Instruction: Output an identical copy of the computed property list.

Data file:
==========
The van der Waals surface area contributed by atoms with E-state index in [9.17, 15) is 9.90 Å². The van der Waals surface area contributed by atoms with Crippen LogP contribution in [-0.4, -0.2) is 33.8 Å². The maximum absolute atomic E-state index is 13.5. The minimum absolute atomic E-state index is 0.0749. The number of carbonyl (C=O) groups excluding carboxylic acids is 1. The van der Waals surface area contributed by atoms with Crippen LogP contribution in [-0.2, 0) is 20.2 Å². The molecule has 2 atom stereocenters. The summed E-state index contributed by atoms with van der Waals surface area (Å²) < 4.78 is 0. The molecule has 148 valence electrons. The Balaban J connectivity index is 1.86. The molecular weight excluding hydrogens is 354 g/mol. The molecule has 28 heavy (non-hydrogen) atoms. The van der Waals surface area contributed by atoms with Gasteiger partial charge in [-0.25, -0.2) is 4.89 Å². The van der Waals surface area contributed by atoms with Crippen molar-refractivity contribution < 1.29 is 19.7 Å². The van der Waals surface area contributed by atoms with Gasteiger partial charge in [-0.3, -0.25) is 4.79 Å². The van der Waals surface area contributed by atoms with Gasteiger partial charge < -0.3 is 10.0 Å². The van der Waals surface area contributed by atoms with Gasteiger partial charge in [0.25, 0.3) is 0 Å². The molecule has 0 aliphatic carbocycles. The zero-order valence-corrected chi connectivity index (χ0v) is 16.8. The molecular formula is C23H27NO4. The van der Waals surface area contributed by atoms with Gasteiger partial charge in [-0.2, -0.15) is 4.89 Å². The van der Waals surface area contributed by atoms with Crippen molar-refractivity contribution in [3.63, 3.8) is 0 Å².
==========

The van der Waals surface area contributed by atoms with E-state index in [9.17, 15) is 9.90 Å². The van der Waals surface area contributed by atoms with Crippen LogP contribution in [-0.4, -0.2) is 33.8 Å². The maximum absolute atomic E-state index is 13.5. The minimum absolute atomic E-state index is 0.0749. The number of carbonyl (C=O) groups excluding carboxylic acids is 1. The van der Waals surface area contributed by atoms with Crippen LogP contribution in [-0.2, 0) is 20.2 Å². The molecule has 2 atom stereocenters. The summed E-state index contributed by atoms with van der Waals surface area (Å²) < 4.78 is 0. The molecule has 148 valence electrons. The Balaban J connectivity index is 1.86. The molecular weight excluding hydrogens is 354 g/mol. The molecule has 28 heavy (non-hydrogen) atoms. The van der Waals surface area contributed by atoms with Gasteiger partial charge in [-0.25, -0.2) is 4.89 Å². The van der Waals surface area contributed by atoms with Crippen molar-refractivity contribution < 1.29 is 19.7 Å². The van der Waals surface area contributed by atoms with Gasteiger partial charge in [-0.3, -0.25) is 4.79 Å². The van der Waals surface area contributed by atoms with Gasteiger partial charge < -0.3 is 10.0 Å². The van der Waals surface area contributed by atoms with Gasteiger partial charge in [0.25, 0.3) is 0 Å². The molecule has 0 aliphatic carbocycles. The zero-order valence-corrected chi connectivity index (χ0v) is 16.8. The molecular formula is C23H27NO4. The van der Waals surface area contributed by atoms with Gasteiger partial charge in [-0.2, -0.15) is 4.89 Å². The van der Waals surface area contributed by atoms with Crippen molar-refractivity contribution in [3.63, 3.8) is 0 Å².